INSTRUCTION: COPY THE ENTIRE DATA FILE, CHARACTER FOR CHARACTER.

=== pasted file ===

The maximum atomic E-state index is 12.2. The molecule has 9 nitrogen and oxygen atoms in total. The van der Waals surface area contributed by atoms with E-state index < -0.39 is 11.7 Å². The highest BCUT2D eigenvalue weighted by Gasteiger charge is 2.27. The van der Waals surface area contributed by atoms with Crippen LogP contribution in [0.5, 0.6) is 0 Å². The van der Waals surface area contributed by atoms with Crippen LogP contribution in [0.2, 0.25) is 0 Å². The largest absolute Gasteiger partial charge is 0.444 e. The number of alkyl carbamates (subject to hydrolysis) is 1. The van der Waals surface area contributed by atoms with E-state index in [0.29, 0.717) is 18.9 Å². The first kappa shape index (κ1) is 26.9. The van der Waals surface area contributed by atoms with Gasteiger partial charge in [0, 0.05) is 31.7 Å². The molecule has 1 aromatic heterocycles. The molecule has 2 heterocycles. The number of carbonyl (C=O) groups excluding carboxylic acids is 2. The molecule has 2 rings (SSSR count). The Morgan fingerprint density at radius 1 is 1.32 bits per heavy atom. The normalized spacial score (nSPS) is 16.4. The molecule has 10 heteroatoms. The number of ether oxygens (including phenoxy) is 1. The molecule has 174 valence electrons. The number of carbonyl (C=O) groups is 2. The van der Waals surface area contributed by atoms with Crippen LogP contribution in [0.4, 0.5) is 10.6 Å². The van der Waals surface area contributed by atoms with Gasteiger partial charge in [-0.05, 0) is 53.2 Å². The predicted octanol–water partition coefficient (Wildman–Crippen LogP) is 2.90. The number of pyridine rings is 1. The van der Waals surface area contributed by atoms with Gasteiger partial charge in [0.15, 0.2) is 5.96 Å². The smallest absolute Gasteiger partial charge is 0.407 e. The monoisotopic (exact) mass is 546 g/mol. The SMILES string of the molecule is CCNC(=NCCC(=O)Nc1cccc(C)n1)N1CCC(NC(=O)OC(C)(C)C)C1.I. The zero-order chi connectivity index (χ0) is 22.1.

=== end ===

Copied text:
The maximum atomic E-state index is 12.2. The molecule has 9 nitrogen and oxygen atoms in total. The van der Waals surface area contributed by atoms with E-state index < -0.39 is 11.7 Å². The highest BCUT2D eigenvalue weighted by Gasteiger charge is 2.27. The van der Waals surface area contributed by atoms with Crippen LogP contribution in [0.5, 0.6) is 0 Å². The van der Waals surface area contributed by atoms with Crippen LogP contribution in [0.2, 0.25) is 0 Å². The largest absolute Gasteiger partial charge is 0.444 e. The number of alkyl carbamates (subject to hydrolysis) is 1. The van der Waals surface area contributed by atoms with E-state index in [0.29, 0.717) is 18.9 Å². The first kappa shape index (κ1) is 26.9. The van der Waals surface area contributed by atoms with Gasteiger partial charge in [0, 0.05) is 31.7 Å². The molecule has 1 aromatic heterocycles. The molecule has 2 heterocycles. The number of carbonyl (C=O) groups excluding carboxylic acids is 2. The molecule has 2 rings (SSSR count). The Morgan fingerprint density at radius 1 is 1.32 bits per heavy atom. The normalized spacial score (nSPS) is 16.4. The molecule has 10 heteroatoms. The number of ether oxygens (including phenoxy) is 1. The molecule has 174 valence electrons. The number of carbonyl (C=O) groups is 2. The van der Waals surface area contributed by atoms with Crippen LogP contribution in [0.4, 0.5) is 10.6 Å². The van der Waals surface area contributed by atoms with Gasteiger partial charge in [-0.05, 0) is 53.2 Å². The predicted octanol–water partition coefficient (Wildman–Crippen LogP) is 2.90. The number of pyridine rings is 1. The van der Waals surface area contributed by atoms with Gasteiger partial charge in [0.15, 0.2) is 5.96 Å². The smallest absolute Gasteiger partial charge is 0.407 e. The monoisotopic (exact) mass is 546 g/mol. The SMILES string of the molecule is CCNC(=NCCC(=O)Nc1cccc(C)n1)N1CCC(NC(=O)OC(C)(C)C)C1.I. The zero-order chi connectivity index (χ0) is 22.1.